A systematic analysis of a select Arab historian in the context of his time, employing primary sources and recent secondary literature on the subject. Students can receive credit for both 321 and 322.
An applied training course in the identification, critical evaluation, and utilization of primary sources and secondary sources, the techniques for their retrieval and modes of incorporation into a historical account. Students can receive credit for both 323 and 324.
A systematic study of social and intellectual trends in Arab history. Primary sources and recent theories and interpretations are emphasized. Students can receive credit for both 325 and 326.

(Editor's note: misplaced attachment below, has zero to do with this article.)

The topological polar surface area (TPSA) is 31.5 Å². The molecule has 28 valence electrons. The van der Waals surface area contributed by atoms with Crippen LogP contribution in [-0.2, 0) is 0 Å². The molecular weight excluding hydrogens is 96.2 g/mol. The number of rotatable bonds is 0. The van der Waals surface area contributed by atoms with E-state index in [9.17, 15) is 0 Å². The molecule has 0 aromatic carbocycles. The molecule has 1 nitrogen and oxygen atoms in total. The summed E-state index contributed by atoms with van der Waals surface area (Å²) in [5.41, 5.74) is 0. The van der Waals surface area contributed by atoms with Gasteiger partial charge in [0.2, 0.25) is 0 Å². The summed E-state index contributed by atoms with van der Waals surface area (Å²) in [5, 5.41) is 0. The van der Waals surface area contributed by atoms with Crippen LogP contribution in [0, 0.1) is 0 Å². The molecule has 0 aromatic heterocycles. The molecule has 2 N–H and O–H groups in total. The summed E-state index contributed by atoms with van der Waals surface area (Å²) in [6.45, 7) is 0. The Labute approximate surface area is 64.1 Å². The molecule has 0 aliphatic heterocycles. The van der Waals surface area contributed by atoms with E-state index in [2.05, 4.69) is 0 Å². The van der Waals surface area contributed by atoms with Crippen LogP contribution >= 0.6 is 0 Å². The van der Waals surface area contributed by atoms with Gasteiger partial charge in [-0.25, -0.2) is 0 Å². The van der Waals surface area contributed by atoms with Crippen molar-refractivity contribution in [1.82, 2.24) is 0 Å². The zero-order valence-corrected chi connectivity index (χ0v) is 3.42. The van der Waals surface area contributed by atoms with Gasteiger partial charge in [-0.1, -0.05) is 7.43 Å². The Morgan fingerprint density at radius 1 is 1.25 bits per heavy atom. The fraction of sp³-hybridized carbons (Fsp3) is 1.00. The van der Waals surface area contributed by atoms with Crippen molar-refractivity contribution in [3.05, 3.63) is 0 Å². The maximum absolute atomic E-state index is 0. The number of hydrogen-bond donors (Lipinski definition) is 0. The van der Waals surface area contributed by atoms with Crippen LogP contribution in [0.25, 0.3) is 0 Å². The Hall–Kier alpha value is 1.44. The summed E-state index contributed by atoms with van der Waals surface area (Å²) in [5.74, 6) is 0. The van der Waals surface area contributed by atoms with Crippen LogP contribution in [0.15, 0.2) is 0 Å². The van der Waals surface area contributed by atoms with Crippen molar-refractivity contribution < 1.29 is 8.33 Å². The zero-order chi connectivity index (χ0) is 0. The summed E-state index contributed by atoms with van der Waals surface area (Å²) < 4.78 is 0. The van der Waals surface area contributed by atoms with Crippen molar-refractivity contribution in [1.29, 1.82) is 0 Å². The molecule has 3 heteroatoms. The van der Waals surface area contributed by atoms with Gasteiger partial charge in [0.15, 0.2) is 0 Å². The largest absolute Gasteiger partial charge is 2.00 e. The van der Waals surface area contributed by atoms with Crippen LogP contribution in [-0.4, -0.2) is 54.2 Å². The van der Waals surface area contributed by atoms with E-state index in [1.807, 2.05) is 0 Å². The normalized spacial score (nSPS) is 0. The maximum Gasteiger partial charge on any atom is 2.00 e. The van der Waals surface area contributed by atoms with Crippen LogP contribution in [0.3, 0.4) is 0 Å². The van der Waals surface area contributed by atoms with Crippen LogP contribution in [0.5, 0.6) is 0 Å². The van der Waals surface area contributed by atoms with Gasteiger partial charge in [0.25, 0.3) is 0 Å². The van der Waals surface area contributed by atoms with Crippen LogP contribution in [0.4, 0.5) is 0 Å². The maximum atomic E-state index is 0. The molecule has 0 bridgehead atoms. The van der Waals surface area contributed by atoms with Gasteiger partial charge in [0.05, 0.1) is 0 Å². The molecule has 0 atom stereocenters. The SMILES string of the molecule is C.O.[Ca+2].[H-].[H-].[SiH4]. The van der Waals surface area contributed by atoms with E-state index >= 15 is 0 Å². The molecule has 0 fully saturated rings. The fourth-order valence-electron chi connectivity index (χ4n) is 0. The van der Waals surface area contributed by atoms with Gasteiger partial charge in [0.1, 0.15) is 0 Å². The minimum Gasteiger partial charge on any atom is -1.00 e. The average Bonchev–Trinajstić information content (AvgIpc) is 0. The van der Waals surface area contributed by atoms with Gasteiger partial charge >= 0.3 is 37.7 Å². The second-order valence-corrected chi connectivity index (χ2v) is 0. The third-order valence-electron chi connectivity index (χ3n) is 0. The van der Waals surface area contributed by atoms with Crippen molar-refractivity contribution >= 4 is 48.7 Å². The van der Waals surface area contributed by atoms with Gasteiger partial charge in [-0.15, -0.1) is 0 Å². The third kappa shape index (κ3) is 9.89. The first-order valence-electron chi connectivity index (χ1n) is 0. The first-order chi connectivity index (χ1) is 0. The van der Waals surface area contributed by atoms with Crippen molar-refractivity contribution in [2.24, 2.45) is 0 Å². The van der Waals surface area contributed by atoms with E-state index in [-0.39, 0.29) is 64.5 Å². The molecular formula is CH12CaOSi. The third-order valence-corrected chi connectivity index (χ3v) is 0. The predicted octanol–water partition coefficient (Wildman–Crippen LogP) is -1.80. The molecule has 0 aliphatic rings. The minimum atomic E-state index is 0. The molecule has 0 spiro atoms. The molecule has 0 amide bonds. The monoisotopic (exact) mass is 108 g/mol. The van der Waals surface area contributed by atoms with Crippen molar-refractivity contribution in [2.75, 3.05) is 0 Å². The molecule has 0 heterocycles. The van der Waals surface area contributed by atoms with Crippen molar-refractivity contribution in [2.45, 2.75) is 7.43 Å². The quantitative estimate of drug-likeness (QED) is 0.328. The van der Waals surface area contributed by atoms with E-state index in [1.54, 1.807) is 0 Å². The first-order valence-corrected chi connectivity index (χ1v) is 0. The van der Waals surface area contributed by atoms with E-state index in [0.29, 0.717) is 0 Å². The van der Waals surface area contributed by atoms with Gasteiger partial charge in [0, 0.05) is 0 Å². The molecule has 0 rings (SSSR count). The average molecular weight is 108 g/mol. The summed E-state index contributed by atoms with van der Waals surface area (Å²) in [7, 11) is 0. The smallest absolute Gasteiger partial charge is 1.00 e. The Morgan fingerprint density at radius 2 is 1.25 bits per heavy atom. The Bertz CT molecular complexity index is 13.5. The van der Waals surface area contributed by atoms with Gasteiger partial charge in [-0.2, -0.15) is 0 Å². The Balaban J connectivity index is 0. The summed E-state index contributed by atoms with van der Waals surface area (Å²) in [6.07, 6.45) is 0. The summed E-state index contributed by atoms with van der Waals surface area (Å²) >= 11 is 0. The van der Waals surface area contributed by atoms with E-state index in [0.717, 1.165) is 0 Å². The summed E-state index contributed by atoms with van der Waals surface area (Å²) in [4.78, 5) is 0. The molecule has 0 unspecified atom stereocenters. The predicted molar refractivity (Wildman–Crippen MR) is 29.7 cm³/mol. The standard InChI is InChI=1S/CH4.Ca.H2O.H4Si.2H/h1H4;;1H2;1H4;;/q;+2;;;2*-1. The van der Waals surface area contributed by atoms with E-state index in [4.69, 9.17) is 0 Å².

A detailed analysis of socio-economic transformations in the modern Middle East based on primary sources, considered in view of recent theories of development and modernization. Students can receive credit for both 327 and 328.
A systematic examination of select modern interpretations of history and their impact upon historical methodology and historiography.
A directed individual examination of a selected topic entailing an intensive reading program, research, and the submission of a model term paper. May be repeated for credit.